Soon, camera majors to flex their muscles with wi-fi tech

Last Updated: Sun, Jan 06, 2013 04:37 hrs

With the threat of smartphones looming on the compact camera segment for some time, now, the Samsung Galaxy Camera has pushed Canon and Nikon to come out with products that have similar features.

The Galaxy Camera is Android-based and lets users share pictures clicked with it on various social media websites directly from the camera.

Alok Bharadwaj, senior vice-president at Canon India, attributed this shift in the industry to the changing consumer behaviour. "We have a few models that let users share pictures. But this is something that would be present in most cameras we would come up with in the next financial year. Consumer needs are evolving and we have to keep working to meet those," he said.

The rising popularity of smartphones is forcing traditional camera manufacturers to reassess their strategies by offering new devices that can, for example, connect to the internet easily. Nikon has released the S800c, a compact camera powered by Google's Android system, which allows users to download applications that help email and share images on social networking websites such as Facebook, Twitter, Instagram and Flickr.

Last year saw launches of smartphones loaded with breakthrough camera capabilities. This led to annual growth in the compact digital camera segment falling from 40 per cent through the last three years to a muted five per cent in January-September period of last year. The festive season, too, didn't help the compact camera segment much. While the compact camera market, estimated at about 3.3 million units, has seen lukewarm growth, the market for smartphones is estimated at about 18 million handsets, and is growing at about 60 per cent.

Nikon India, which has a daunting market share in the DSLR (digital single reflex camera) segment, claimed it was the first to introduce such technology in the industry. "We were the pioneer this time, too. We are closely looking at market reactions and would be doling out more connected cameras' to feed consumers needs," Sajjan Kumar, general manager of Nikon India, told Business Standard. He indicated the pricing of this new genre of products would be critical.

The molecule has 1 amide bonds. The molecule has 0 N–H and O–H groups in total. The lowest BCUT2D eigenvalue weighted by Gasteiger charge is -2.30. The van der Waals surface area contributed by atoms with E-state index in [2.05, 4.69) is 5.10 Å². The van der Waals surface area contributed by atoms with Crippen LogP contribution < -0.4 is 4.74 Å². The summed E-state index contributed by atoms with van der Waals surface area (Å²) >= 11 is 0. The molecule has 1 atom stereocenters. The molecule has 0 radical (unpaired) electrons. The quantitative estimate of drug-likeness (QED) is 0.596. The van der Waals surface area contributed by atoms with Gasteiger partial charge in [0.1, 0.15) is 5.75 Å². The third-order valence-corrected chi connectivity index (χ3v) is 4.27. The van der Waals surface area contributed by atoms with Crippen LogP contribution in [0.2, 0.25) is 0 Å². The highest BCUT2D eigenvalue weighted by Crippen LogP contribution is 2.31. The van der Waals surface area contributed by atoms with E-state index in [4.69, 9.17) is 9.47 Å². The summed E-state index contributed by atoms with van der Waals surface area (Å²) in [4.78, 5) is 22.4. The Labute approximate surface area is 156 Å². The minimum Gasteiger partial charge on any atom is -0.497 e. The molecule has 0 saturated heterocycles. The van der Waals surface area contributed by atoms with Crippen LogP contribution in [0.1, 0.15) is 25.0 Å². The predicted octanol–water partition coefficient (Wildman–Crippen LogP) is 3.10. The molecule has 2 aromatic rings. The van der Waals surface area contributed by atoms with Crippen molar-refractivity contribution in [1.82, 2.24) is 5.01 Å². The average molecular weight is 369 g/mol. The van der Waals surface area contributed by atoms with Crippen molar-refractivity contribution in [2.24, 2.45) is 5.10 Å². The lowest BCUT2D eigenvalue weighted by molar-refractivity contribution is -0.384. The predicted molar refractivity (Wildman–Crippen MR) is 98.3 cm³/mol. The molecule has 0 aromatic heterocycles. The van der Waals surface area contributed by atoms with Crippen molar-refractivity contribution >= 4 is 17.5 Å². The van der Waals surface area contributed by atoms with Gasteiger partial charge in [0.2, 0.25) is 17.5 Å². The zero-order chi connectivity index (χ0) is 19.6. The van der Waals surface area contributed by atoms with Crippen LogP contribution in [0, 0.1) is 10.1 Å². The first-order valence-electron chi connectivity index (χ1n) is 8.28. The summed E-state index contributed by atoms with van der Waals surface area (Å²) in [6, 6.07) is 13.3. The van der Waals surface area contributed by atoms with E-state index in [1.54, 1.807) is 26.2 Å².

The 0.17-million unit strong DSLR market has seen good growth, with a lot of amateurs preferring DSLRs for better quality. "DSLRs have been growing about 50 per cent and by FY13, this would rise to about 0.27 million units," said Bharadwaj.

He added by 2014, most cameras would be enabled with features that keep users connected to the web. "Earlier it was click, print and store'. But now, this is transforming into click and share instantly'," he said, adding, "We are already working to improve Wi-Fi connectivity through routers."

The wave of change is seen by many as a possible threat to entry-level compact cameras. "Consumers have been adapting to changes positively. Our mirror-less range of cameras have shown good growth last year, as these give superior quality and have hassle-free, compact bodies," said Kumar.

The upper end of the smartphone market has the Nokia 808 PureView, which has a high-resolution, 41-megapixel sensor. At the lower end, Micromax sells a five-megapixel camera phone at about Rs 6,000.

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